Shakespeare’s plays, of course, are filled with songs, and in Othello, Shakespeare has created a fake drinking song for Iago to sing. Iago sings it to get everyone in the mood to get wasted. It’s so disturbing in its mocking limerick-ish rhythm.

“And let me the cannikin clink, clink,
And let me the cannikin clink.
A soldier’s a man,
A life’s but a span,
Why then let a soldier drink.
Some wine, boys!”

So here’s Lewis singing “Let a Soldier Drink.” “Lust of the Blood” is classic rhythm and blues, slow and deliberate. “Let a Soldier Drink” is fast-paced boogie-woogie, Jerry Lee Lewis-style, hyped-up and hopped-up. He’s unleashed. You can hear the rest of the cast carousing behind him, and there’s even some dialogue following the song, so you can get a sense of the acting going on between the songs! There’s a rowdy vibe, the rowdiness of rehearsal. Lewis gives a maestro swoop on the piano before launching into the song. He’s so IN IT. The context is so there for him.

Peter Guralnick interviewed Lewis many times, and in one interview they talked about Catch My Soul. Lewis said, “I never worked so hard in my life. I mean two hours and forty-five minutes running up and down stairs. It was a mess.”

A beautiful mess. At least we have SOME record of what he was like as Iago.

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11 Responses to “Great balls of fire! My friend, Roderigo!” Jerry Lee Lewis as Iago

  1. This must have been amazing to see. Jerry Lee just occupies Iago in these two numbers

  2. Andy McLenon says:

    This story is such a pleasant surprise to see, thanks Sheila! Like all long time Jerry Lee fanatics/completists I’ve always been fascinated with his stint as Iago and very frustrated that there is no film of the performance and only bits of information here and there. All the photos make it look as good as we think Jerry Lee would be. It seems really odd considering how smart and cool Jack Good was and his background in television and being a true hipster visionary, that he wouldn’t have understood the historical significance of the production and got it on tape. He understood image and myth in relation to the founding fathers of rock as well as anyone in the 60’s and kept them in front of the teens in the middle of the British Invasion by booking them on Shindig and bringing them to the UK for shows. He also had Fats, Little Richard, and Jerry Lee on the Monkees TV special he did. Love that UK live concert film from early 60’s with Gene Vincent, Jerry Lee and Little Richard, brilliant performances from all three.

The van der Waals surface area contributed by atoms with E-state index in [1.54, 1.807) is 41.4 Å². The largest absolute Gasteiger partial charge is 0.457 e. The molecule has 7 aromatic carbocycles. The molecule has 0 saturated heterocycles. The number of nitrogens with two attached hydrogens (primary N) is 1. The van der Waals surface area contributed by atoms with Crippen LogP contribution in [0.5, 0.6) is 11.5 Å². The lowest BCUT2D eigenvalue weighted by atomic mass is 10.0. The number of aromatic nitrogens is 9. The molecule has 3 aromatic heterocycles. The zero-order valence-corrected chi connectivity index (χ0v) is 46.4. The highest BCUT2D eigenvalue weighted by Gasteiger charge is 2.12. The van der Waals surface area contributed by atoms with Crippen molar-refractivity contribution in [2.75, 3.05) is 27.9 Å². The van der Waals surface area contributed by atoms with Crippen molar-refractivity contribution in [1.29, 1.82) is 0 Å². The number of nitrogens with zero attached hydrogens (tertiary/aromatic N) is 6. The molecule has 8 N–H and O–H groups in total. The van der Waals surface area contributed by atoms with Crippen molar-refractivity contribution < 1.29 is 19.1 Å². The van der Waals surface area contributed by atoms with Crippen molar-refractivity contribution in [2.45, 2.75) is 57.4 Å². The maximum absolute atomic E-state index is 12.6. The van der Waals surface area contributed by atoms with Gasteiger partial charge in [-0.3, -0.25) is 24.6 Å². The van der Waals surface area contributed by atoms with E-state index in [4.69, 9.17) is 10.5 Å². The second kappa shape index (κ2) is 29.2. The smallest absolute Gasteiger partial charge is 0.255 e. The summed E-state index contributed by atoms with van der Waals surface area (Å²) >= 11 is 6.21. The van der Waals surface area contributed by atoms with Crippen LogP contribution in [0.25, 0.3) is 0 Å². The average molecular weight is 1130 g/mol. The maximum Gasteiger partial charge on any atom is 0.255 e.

I’ve read that Jerry Lee like Elvis in his early movies also learned all the parts of the characters in Catch My Soul and really got into it. I love how Jerry Lee refers to Hank Williams as the “Hillbilly Shakespeare”
    I like the idea of a song called “Crack My Soul”, kind of a cousin to the great “Break My Mind” that Jerry Lee covered, actually a lot of people covered it and I’ve never heard a version I didn’t love.

    • sheila says:

      Andy – I so appreciate your background info in re: Jack Good and agree with you that it’s baffling he couldn’t see that the show needed to be recorded in full, especially with the presence of JLL!